Internal and Supplier Audits, What Are They and How Do They Help?

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September 19, 2018




In most current markets, there is a multitude of choices –  a long litany of competitors all offering consumers a claimed “best” option for their desired product or service. So, when pricing is relatively close on these options, and even when it’s not, what separates one company’s offerings from another? It’s simple, quality.

Today, manufacturers and services providers are working diligently to improve, develop, and evolve their customers’ experience in order to differentiate themselves and stand out in these crowded industries. Quality is at the foundation of a great customer experience; therefore, a strong focus is placed on the scrutiny, review, and auditing of the management systems put in place to ensure the initial quality and process effectiveness of a new product or service before it’s launched. However, what happens to these systems as time goes by? How do you stay proactive to position your company ahead of its competitors by making sure your quality doesn’t slip? 

Internal Auditing (First-Party)

Internal audits are usually performed on an organization’s process(es) to validate that they meet or exceed the requirements or standards set forth by the company itself. Most commonly, internal audits (sometimes referred to as First-Party audits) are generally requested to determine the effectiveness or efficiency of a company’s current Quality Management System and to analyze how accurately that system is being adhered to. In addition, internal audits are required to be conducted by the quality, environmental or safety management system standards themselves. In other words, if your organization is already certified, then you must perform an internal audit at various points to maintain your 3rd party certification.  The name “Internal” or “First-Party” auditing derives from the fact that these audits are mostly conducted by auditors that are employed by the organization being audited, therefore it is not the type of audit that be considered unbiased.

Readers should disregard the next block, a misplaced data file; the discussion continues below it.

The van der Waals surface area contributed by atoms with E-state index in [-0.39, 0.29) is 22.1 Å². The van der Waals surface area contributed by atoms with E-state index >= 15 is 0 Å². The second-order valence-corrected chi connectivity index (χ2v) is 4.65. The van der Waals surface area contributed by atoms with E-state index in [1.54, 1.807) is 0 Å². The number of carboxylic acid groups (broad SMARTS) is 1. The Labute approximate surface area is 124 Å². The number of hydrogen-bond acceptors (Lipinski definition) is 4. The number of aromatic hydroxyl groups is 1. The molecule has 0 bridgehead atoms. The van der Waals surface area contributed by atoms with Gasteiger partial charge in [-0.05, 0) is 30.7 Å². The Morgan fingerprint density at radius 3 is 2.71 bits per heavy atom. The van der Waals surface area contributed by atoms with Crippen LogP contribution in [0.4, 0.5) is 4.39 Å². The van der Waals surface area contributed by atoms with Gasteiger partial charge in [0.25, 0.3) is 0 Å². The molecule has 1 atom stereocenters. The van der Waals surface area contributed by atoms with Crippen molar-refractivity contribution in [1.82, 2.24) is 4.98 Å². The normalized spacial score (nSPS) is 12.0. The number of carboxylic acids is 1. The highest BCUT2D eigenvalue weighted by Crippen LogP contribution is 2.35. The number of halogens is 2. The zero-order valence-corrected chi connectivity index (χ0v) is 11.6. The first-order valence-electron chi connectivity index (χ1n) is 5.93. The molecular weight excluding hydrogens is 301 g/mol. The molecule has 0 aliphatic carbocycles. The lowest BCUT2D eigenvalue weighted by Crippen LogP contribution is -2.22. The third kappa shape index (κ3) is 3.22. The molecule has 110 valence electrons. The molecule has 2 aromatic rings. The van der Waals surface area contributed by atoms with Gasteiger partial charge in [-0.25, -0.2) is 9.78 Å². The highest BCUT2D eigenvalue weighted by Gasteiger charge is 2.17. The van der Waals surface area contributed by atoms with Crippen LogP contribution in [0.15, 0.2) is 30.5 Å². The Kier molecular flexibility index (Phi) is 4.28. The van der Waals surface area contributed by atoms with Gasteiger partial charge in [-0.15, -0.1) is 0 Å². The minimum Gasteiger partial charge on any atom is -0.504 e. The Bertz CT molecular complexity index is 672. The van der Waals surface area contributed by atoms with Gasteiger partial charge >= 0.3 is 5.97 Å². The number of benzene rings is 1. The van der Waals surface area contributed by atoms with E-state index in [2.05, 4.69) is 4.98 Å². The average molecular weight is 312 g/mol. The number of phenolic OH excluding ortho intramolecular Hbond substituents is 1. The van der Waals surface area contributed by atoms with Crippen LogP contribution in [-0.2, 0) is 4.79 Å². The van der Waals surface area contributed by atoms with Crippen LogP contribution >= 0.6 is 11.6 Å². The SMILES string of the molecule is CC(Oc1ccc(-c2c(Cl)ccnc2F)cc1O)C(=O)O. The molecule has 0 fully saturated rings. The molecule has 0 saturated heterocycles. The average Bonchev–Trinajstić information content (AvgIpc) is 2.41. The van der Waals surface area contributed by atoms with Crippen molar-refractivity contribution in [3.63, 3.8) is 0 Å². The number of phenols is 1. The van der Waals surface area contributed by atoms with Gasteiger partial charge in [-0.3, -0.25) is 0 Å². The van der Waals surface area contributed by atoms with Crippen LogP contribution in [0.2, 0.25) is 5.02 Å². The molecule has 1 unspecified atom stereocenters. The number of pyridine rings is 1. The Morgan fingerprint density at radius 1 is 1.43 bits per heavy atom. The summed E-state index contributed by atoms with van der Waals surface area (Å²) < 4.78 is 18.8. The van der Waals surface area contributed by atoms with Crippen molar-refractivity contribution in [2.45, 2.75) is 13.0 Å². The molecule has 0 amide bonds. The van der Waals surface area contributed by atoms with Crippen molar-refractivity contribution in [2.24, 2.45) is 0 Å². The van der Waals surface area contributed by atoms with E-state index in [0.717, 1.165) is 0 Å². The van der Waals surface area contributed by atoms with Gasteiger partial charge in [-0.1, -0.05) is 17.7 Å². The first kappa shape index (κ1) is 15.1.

A successful internal audit should accomplish these key components and benefits for the companies that invest in it:

• Uncovering issues or possible non-compliances before they are flagged by a Third-Party audit
• Reduction of waste by identifying inefficiencies
• Locate potential weak spots or needed updates to your QMS
• Consistent maintenance and updates to quality controls

If an internal audit is well organized, planned, and implemented it can supply major value to a company’s quality management process and assist in lowering overall process cost.

Supplier Auditing (Second-Party)

Supplier audits conversely are usually administered, not on the organizations themselves, but as the name suggests, on the manufacturing companies or providers that supply the components or parts needed by said organizations to produce their complete offerings. If there are quality issues with these supplied parts or assemblies by a secondary party, then the results can be devastating to the original organizations – low production efficiencies or total loss of production, late deliveries, defects, costly recalls, and major financial investment loss, are all just some of the results of poorly provided components from a supplier. As such, choosing a supplier that has the bandwidth and capabilities to deliver high-quality parts and components, on time and on target, is critical to organizations that rely on second-parties to produce their products. Supplier audits (second-party audits) are usually contracted by the customer (organization) for the supplier, the terms of which include specifics on delivery expectations, prices, quality requirements, and any other specifications agreed to.

Some of the benefits of a strong supplier audit are:

• Peace of mind when selecting the sources for components
• Finding alternatives while trying to reduce costs
• Proactively discovering quality issues with a supplier
• Confirmation of corrective actions if past issues exist

Ensuring organizations supply chain strength starts with a thorough supplier audit that works to verify all a company’s suppliers meet or exceed requirements set forth by a QMS or similar standard. After all, one of the biggest goals of a supplier audit is to prevent any quality issues from affecting the end-consumer.

So, does your organization need to do a second-party audit to get a clearer picture of your suppliers’ capabilities to meet your quality standards? What about the proverbial look in the mirror? Are there issues within your own company that need to be addressed to improve your internal processes and their QMS? By understanding the difference between first and second-party audits and what can be gained from each, you can easily utilize each in your organization when the situations call for it – working toward the improvement of your quality management systems as well as overall quality.

To learn more, visit our internal auditing services page or our supplier solutions page.
 

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About The Author | Smithers Quality Assessments

Smithers Quality Assessments (SQA) is a “Best in Class” quality and environmental management systems certification body. We serve large, medium and small clients in North America and Europe in several industrial, commercial, service and government business sectors. Since we were founded in 1993, SQA has sustained a growth rate that ranks among the best in the industry.

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